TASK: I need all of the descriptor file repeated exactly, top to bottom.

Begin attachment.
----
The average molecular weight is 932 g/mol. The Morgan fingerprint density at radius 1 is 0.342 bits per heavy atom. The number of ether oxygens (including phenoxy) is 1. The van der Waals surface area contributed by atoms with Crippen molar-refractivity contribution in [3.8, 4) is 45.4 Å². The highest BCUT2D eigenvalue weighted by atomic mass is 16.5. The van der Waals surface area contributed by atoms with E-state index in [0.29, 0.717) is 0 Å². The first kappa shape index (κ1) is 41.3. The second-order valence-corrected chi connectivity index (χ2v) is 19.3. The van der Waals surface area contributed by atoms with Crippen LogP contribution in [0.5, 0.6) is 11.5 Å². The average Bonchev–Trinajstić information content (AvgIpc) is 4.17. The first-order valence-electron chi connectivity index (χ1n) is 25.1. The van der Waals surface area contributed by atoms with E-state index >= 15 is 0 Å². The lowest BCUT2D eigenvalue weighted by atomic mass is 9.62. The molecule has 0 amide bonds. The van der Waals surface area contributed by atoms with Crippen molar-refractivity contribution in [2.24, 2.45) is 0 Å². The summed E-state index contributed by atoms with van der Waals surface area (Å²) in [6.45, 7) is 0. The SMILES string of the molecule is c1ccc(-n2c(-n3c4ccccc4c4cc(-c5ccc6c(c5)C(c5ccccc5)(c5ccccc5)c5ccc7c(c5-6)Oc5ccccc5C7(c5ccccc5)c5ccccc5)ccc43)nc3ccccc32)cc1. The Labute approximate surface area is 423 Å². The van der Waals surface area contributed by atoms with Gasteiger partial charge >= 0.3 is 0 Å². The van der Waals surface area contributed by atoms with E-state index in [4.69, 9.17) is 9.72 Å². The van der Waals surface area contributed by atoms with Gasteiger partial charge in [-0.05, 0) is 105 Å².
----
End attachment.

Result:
The average molecular weight is 932 g/mol. The Morgan fingerprint density at radius 1 is 0.342 bits per heavy atom. The number of ether oxygens (including phenoxy) is 1. The van der Waals surface area contributed by atoms with Crippen molar-refractivity contribution in [3.8, 4) is 45.4 Å². The highest BCUT2D eigenvalue weighted by atomic mass is 16.5. The van der Waals surface area contributed by atoms with E-state index in [0.29, 0.717) is 0 Å². The first kappa shape index (κ1) is 41.3. The second-order valence-corrected chi connectivity index (χ2v) is 19.3. The van der Waals surface area contributed by atoms with Crippen LogP contribution in [0.5, 0.6) is 11.5 Å². The average Bonchev–Trinajstić information content (AvgIpc) is 4.17. The first-order valence-electron chi connectivity index (χ1n) is 25.1. The van der Waals surface area contributed by atoms with E-state index >= 15 is 0 Å². The lowest BCUT2D eigenvalue weighted by atomic mass is 9.62. The molecule has 0 amide bonds. The van der Waals surface area contributed by atoms with Crippen molar-refractivity contribution in [2.24, 2.45) is 0 Å². The summed E-state index contributed by atoms with van der Waals surface area (Å²) in [6.45, 7) is 0. The SMILES string of the molecule is c1ccc(-n2c(-n3c4ccccc4c4cc(-c5ccc6c(c5)C(c5ccccc5)(c5ccccc5)c5ccc7c(c5-6)Oc5ccccc5C7(c5ccccc5)c5ccccc5)ccc43)nc3ccccc32)cc1. The Labute approximate surface area is 423 Å². The van der Waals surface area contributed by atoms with Gasteiger partial charge >= 0.3 is 0 Å². The van der Waals surface area contributed by atoms with E-state index in [4.69, 9.17) is 9.72 Å². The van der Waals surface area contributed by atoms with Gasteiger partial charge in [-0.05, 0) is 105 Å².